The Ano Keme Essay
Vol. 1, No. 2, November 2011, 79–92
An analysis of some factors affecting student academic performance in an introductory biochemistry course at the University of the West Indies
Department of Food Production, Faculty of Science and Agriculture, The University of the West Indies, St. Augustine, Trinidad and Tobago
High failure rates at tertiary institutions result in unacceptable levels of attrition, reduced graduate throughput and increased cost of training a nation’s labour force. It is imperative that diagnostic studies are carried out to identify the major factors that are associated with suboptimal academic performance with a view of …show more content…
This observation could be a consequence of an impressive performance in the coursework exams by a large proportion of students resulting in less variation in the recorded grades. Learning preferences were found to be independent of both the age and gender of students. It was concluded that more determinants of academic performance need to be investigated and that students who are admitted based on a diploma in agriculture may need a remedial course given that their coursework grades, though statistically insignificant were consistently lower than that of the other students.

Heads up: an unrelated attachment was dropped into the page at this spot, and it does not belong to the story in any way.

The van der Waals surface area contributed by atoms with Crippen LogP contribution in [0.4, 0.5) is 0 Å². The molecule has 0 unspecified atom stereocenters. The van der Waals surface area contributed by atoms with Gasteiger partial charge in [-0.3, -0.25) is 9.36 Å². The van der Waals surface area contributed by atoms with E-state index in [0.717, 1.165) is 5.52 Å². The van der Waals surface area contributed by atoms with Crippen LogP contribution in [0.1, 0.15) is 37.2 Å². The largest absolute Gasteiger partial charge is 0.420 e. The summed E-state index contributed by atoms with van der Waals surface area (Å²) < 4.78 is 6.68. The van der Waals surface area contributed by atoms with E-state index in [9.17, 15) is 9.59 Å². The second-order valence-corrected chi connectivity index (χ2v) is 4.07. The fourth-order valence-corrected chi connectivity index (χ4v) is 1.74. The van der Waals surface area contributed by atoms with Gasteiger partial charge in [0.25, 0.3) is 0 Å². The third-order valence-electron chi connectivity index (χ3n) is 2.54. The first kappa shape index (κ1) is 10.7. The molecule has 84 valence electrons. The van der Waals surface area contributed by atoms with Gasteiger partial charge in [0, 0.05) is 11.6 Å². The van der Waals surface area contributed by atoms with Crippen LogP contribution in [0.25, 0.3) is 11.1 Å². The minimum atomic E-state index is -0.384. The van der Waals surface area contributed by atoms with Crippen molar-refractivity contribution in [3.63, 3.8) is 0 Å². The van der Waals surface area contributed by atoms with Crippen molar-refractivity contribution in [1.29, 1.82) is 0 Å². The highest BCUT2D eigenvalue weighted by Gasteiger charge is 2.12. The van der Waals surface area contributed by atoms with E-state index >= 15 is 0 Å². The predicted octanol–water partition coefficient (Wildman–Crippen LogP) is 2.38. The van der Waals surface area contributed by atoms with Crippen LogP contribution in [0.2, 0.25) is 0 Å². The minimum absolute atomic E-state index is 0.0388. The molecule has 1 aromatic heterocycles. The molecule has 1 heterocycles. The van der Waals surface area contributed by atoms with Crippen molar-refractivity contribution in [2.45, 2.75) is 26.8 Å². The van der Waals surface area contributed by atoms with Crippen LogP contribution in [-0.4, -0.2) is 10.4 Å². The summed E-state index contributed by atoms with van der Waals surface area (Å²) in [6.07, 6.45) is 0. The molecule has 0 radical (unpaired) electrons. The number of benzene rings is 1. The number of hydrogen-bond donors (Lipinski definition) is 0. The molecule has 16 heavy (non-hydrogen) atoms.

Keywords: high failure rates, introductory biochemistry, learning preferences, mature students, gender, entry qualifications.
The academic performance of students at the University of the West Indies
(UWI) has recently come under the spotlight for a number of reasons. According to a report from UWI’s Office of Planning and Development (2011), 10% of all undergraduate courses offered at UWI, St. Augustine have high failure rates. The
purpose of this report was to initiate a discussion on the possible causal factors and ways of addressing them so that academic performance can be improved. High failure rates are costly to all stakeholders since the throughput of the University is reduced. This increases the cost of training graduates as